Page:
I’ve tried to explain to a few friends that after Reece passed away, at least we had the comfort of each other as our own little family.  We had immediate things we could lean into and rely on and we had each other.  Most importantly, we could rely on ourselves for daily functioning.  This situation has left very little comfort in any sense.  I’m grateful my parents have been willing to step in and incorporate my household into their home.  I’m grateful I have very close and trusted friends and advisors.  I’m grateful for the outpouring of support I’ve received.  I’m grateful that despite the difficult nature of losing a child, I know who I am and how I handle crisis because of it.  I am in a rare class that can honestly say, “I’ve been there before.”  (At least in some sense.)  But the day-to-day is quite raw.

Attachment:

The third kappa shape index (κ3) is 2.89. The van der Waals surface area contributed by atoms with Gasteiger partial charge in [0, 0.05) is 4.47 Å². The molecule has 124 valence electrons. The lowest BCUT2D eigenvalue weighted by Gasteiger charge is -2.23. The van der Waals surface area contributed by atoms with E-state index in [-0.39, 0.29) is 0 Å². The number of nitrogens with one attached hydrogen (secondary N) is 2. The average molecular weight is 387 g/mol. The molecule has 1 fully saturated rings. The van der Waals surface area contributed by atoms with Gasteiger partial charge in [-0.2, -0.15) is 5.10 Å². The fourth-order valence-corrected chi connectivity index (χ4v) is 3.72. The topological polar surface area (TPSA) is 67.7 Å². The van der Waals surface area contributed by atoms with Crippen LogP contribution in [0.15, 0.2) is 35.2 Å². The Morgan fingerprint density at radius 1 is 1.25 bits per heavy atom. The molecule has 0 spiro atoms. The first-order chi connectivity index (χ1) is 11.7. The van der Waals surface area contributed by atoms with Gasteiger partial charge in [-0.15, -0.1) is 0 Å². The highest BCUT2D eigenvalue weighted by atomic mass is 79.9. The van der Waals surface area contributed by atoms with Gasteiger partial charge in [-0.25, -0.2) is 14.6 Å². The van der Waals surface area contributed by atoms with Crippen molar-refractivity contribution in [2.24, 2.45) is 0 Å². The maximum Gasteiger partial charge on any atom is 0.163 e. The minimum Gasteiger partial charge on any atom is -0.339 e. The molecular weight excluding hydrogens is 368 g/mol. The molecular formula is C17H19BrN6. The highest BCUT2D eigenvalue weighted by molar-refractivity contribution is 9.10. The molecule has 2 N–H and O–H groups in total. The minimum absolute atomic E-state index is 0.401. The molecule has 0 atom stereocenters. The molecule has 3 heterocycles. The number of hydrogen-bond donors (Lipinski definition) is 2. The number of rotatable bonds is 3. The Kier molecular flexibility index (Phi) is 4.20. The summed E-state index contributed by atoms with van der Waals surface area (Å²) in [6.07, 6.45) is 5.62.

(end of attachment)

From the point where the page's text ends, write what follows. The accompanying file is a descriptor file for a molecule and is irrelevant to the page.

There is no comfort in my marriage or my home.  There is no comfort in hearing things like, “You’ll do it for your kids,” or, “God can do anything.”  My kids feel overwhelming to me.  Yep, I will eventually do it for my kids, because I love them more than anyone on the face of the earth.  But right now, if I don’t do it for me, I absolutely can’t do it for them.  And I know God can do anything.  Anything includes things we also don’t want to have happen but do happen anyway.  I’ve had a lot of that type of “anything” happen, so that also doesn’t feel that great or encouraging.  I know it will get better, but better right now feels theoretical.

I’ve said a lot of swear words lately.  My mind is mush in regard to what I’m going to do going forward.  I have a lot to contemplate and that includes the knee jerk desire to try to fix everything and act from a fear response versus trust in God and His plan.  I know in my heart that he is good, but I’m just not sure how that’s going to turn out in my life.  It would certainly be nice to have some clear direction.  I’m not going to hold my breath.